Shaheen Gallery: Art, Life & Fashion. Born in Cincinnati and based in New York, painter Keith Mayerson returns to his home state for a show that provides a thematically broad sampling of his works, including portraits of fashion icons and historical figures. Through August 18 at 740 West Superior Ave. Call 216-830-8888 or visit shaheengallery.com.
Solon Center for the Arts: La Bella Vita, the Beautiful Life. Painter Diane Arthurs exhibits works inspired by the Mediterranean. Through July 29 at 6315 SOM Center Rd. in Solon. Call 440-337-1400.
Tregoning & Co.: I/Travel/Eye. San Francisco-based fiber artist Libby Chaney returns to her native Cleveland to exhibit textile works that are not "problems to be solved," but "meditations for the eye" and celebrations of color's power to move. There is no apparent order to the multitude of shapes and shades, but each piece has its own harmony. Through August 31 at 1300 West 78th St. For more information, call 216-281-8626 or go to tregoningandco.com.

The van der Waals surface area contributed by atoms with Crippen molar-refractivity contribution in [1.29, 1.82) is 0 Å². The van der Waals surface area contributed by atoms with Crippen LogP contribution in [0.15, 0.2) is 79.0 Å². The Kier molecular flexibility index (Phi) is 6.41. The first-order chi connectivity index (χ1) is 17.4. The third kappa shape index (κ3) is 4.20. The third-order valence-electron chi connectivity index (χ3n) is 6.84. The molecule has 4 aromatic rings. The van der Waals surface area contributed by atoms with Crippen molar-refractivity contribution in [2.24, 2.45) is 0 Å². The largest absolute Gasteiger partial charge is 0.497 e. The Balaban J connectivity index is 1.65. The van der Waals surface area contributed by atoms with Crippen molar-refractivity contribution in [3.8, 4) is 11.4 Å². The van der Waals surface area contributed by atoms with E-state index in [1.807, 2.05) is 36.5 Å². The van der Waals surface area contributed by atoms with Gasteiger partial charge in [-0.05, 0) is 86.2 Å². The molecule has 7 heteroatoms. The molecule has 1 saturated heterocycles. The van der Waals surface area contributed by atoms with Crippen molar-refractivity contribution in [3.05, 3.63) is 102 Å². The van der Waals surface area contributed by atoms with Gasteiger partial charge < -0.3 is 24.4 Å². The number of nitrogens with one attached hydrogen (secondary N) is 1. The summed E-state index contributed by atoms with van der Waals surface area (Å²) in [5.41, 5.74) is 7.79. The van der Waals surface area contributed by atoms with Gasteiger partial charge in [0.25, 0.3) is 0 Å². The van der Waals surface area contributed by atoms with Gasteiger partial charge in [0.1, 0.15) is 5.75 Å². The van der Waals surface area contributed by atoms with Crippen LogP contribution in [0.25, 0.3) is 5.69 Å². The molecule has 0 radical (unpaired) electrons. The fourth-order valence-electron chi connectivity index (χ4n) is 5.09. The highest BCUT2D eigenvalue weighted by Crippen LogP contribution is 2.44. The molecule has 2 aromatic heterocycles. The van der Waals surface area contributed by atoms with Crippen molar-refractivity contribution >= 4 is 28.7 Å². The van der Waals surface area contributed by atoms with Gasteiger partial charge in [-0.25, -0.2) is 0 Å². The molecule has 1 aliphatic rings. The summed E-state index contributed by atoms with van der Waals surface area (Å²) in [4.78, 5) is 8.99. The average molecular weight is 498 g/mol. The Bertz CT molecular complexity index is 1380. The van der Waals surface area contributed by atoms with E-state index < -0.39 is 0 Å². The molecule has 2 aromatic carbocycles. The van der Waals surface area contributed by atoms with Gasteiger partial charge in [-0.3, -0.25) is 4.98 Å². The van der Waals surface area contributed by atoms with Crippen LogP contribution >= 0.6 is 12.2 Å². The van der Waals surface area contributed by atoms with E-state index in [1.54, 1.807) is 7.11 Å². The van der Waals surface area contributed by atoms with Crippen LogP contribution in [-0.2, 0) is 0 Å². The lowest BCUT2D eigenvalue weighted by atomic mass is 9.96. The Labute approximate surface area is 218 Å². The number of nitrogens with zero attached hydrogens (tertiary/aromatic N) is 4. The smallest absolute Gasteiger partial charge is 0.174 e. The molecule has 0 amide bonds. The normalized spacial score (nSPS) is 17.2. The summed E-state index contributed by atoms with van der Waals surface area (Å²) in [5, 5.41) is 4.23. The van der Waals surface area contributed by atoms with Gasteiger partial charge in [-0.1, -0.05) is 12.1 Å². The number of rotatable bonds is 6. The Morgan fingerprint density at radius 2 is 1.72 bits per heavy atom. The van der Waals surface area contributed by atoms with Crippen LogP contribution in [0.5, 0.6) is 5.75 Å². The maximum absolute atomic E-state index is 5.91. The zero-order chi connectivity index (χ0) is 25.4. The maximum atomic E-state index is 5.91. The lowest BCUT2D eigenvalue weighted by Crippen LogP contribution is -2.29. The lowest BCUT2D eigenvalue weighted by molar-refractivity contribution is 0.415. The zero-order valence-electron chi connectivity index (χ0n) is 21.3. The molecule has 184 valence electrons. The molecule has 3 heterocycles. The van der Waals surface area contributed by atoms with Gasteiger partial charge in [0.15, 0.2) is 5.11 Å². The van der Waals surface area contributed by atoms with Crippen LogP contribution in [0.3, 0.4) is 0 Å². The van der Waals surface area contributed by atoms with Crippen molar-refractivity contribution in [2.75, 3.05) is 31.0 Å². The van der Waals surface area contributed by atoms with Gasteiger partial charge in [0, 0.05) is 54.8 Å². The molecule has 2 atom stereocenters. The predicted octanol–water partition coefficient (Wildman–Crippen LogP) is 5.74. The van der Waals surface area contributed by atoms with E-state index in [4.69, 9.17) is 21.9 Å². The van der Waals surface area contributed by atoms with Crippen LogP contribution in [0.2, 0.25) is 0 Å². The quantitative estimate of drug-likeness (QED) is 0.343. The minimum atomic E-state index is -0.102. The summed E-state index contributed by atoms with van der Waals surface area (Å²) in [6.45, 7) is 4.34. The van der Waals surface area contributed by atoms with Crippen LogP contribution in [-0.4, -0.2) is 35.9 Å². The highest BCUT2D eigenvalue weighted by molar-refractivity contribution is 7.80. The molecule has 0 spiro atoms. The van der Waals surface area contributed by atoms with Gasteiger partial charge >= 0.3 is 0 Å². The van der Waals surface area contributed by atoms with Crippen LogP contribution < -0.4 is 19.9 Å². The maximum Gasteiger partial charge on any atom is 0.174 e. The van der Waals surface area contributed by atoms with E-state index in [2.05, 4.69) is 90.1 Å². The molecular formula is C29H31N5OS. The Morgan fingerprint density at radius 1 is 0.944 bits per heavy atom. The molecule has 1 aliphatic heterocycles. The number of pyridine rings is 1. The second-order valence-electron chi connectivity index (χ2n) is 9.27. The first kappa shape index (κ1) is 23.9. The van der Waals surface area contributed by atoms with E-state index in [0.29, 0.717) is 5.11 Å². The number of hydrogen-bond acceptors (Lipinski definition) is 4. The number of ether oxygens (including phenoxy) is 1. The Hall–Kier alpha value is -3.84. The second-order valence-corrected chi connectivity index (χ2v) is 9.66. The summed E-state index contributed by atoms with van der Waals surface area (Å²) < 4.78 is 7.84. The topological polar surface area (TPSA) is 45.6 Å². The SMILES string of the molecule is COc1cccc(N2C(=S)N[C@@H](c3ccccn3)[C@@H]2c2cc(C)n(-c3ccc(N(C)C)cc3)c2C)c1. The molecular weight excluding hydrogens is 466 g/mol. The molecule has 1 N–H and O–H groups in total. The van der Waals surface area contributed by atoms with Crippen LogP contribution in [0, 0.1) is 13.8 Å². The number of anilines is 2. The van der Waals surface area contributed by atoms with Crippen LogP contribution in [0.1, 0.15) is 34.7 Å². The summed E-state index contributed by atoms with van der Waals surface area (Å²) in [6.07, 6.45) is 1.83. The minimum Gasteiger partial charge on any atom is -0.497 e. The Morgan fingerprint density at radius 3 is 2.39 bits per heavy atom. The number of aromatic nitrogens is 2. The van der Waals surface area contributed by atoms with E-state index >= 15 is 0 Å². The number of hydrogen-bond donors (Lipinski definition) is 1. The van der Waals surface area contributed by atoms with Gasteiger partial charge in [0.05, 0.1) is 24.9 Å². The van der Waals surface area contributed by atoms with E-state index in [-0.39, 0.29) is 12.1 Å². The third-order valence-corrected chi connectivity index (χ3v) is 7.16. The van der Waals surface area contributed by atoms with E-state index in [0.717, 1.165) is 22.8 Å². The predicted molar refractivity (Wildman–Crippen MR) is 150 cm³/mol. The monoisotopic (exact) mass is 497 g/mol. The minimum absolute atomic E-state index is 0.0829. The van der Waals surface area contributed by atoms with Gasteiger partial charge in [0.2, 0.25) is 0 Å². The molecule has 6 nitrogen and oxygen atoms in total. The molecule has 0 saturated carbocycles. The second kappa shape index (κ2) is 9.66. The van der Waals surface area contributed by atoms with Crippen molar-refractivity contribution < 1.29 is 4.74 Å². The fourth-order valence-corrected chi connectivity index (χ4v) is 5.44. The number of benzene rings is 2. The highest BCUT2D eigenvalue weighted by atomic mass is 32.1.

We Gallery: Elephant in the Room. Bob Peck's abstract paintings channel the spontaneity and energy of his earlier artistic endeavors in graffiti with fearlessness and humor. An opening reception will be held July 16 from 6 to 9 p.m. at 20 North High Street. The exhibition continues through July 30. For more information, call 330-252-0988 or go to thewegallery.com.
William Busta Gallery: Self Storage. Aaron Koehn's paintings depict architecture, but their subject is alienation. Also: The Playboy Covers. A series of reinterpreted covers of Playboy magazine by local artist Derek Hess channels the artist's punkish sketchbook style. View both through July 30 at 2731 Prospect Ave. Call 216-298-9071 or go to williambustagallery.com.
Willoughby Hills Community Center Gallery: The Photography of Marcello Mellino & Joseph Zupko. Two photographers take you around the world and back, presenting landscapes and urban scenes from Italy, the Far East, and local sites. Through September 5 at 35400 Chardon Rd., Willoughby Hills. For more information, call 440-918-8730 or go to willoughbyhillsgallery.org.